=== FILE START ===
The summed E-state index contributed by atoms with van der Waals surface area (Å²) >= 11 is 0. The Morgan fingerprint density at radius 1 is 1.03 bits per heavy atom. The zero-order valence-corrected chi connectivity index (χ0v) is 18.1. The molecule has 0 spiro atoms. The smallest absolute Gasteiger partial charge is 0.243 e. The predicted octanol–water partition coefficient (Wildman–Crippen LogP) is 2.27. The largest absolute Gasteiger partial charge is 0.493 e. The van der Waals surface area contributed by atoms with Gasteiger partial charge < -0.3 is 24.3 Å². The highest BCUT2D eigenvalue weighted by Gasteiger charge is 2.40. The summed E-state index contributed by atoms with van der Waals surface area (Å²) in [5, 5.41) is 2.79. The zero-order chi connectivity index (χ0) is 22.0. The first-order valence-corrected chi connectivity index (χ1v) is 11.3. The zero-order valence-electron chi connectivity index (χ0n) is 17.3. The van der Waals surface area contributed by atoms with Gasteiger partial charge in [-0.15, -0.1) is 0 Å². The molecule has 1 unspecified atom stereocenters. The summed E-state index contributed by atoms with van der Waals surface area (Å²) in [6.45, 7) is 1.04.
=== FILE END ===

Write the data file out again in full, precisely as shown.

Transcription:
The summed E-state index contributed by atoms with van der Waals surface area (Å²) >= 11 is 0. The Morgan fingerprint density at radius 1 is 1.03 bits per heavy atom. The zero-order valence-corrected chi connectivity index (χ0v) is 18.1. The molecule has 0 spiro atoms. The smallest absolute Gasteiger partial charge is 0.243 e. The predicted octanol–water partition coefficient (Wildman–Crippen LogP) is 2.27. The largest absolute Gasteiger partial charge is 0.493 e. The van der Waals surface area contributed by atoms with Gasteiger partial charge < -0.3 is 24.3 Å². The highest BCUT2D eigenvalue weighted by Gasteiger charge is 2.40. The summed E-state index contributed by atoms with van der Waals surface area (Å²) in [5, 5.41) is 2.79. The zero-order chi connectivity index (χ0) is 22.0. The first-order valence-corrected chi connectivity index (χ1v) is 11.3. The zero-order valence-electron chi connectivity index (χ0n) is 17.3. The van der Waals surface area contributed by atoms with Gasteiger partial charge in [-0.15, -0.1) is 0 Å². The molecule has 1 unspecified atom stereocenters. The summed E-state index contributed by atoms with van der Waals surface area (Å²) in [6.45, 7) is 1.04.